If you watched the presidential debate on Saturday, what you saw was a rough outing for Marco Rubio, the media narrative for whom has been that he’s surging in New Hampshire and who could win that state’s primary election tomorrow.
And this was the roughest part of that outing…
It was an especially damaging exchange, because Christie exposed something about Rubio that has been gaining notice – the fact that he tends to be quite repetitive with some exceedingly simple messaging designed to make him as anodyne and inoffensive as possible within the GOP primary electorate. Christie saw that as an opportunity and blasted him for his little pre-programmed speeches, and then tried to turn that into an argument for electing a governor like Christie, who has to do more than just recite canned speeches.
Rubio is capable of a lot more than the programmed 25-second sound bite, moreover. It was a bit off-putting watching him continuing to return to the same point after he’d already made it without expanding on it to discuss why it matters that he thinks Obama knows what he’s doing and is deliberately tanking the country rather than just careening from one mistake to another.
But as Andrew McCarthy notes at National Review, Christie wasn’t just objecting to the robotic quality of Rubio’s rhetoric – he was attacking the substance of what Rubio said…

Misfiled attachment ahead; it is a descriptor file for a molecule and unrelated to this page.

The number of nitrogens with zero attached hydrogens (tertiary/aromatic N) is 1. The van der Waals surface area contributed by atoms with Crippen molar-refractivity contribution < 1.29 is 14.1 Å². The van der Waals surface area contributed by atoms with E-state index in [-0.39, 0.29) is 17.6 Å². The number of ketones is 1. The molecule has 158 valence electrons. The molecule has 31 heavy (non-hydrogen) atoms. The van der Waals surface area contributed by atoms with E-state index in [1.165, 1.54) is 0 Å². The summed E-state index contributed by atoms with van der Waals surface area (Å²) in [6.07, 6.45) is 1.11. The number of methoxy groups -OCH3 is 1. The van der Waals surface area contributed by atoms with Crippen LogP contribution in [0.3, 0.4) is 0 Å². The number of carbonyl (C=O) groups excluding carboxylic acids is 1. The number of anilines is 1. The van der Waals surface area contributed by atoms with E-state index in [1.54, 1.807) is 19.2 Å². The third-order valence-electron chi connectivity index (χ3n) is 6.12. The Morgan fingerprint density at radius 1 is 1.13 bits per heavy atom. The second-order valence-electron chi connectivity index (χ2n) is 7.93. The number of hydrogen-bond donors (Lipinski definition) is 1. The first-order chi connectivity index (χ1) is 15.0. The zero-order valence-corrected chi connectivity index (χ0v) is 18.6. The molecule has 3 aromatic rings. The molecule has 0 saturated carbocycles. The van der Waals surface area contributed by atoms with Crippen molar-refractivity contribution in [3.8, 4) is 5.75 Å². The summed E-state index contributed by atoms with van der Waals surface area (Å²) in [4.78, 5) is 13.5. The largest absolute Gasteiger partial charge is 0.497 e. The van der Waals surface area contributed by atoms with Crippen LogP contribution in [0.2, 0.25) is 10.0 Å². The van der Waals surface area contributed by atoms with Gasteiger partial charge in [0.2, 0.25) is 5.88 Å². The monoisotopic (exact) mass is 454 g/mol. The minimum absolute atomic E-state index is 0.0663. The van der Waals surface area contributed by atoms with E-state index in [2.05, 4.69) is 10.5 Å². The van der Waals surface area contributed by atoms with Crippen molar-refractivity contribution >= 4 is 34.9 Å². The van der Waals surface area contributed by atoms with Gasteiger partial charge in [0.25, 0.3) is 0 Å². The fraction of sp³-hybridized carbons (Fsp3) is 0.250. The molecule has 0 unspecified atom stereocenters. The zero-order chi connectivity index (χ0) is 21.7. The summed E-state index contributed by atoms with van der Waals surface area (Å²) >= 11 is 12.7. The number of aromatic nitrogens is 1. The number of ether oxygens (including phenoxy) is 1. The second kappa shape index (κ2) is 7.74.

In the post-mortem, it has been noted repeatedly that Christie attacked Rubio as an unaccomplished, programmed candidate. But Rubio’s alleged insufficiencies were only one part of Christie’s argument. The other, the actual premise of Christie’s critique, was the analogy of Rubio to Obama.
Christie contends that the Obama who ran for president in 2008 was an unaccomplished, hyper-programmed, first-term senator who was utterly unprepared to be president. That, according to Christie, has caused seven years of amateur-hour governance. To elect Rubio, he thus concludes, would be to invite another disastrous presidency led by an untested young man who would be in way over his head.
But McCarthy sees a more fundamental difference at work.
The Christies of the Republican party insist that the country is in disastrous shape because Obama was not up to the job. In truth, Obama used Democratic congressional control when he had it to push through Obamacare and Dodd-Frank; ever since, having taken the measure of feckless GOP opposition, he has skillfully (albeit illegally) exploited executive power to pursue progressive objectives. Obama has been plenty up to the job as he intended the job to be done.
This reality is not helpful to a Christie, who wants to be seen as a pragmatic problem-solver willing to “cross the aisle.” The logic of Christie’s championing of bipartisan cooperation “to get things done” has necessarily meant working in furtherance of Obama’s agenda (and, in New Jersey, working closely with Democrats – which is how you get multiple credit downgrades). No one courting the Republican base can afford to be seen as complicit in Obama’s program. So, for Christie, if Obama is to be portrayed as a failure, it’s got to be because Obama wasn’t prepared to be president, not because of policies Republicans have supported.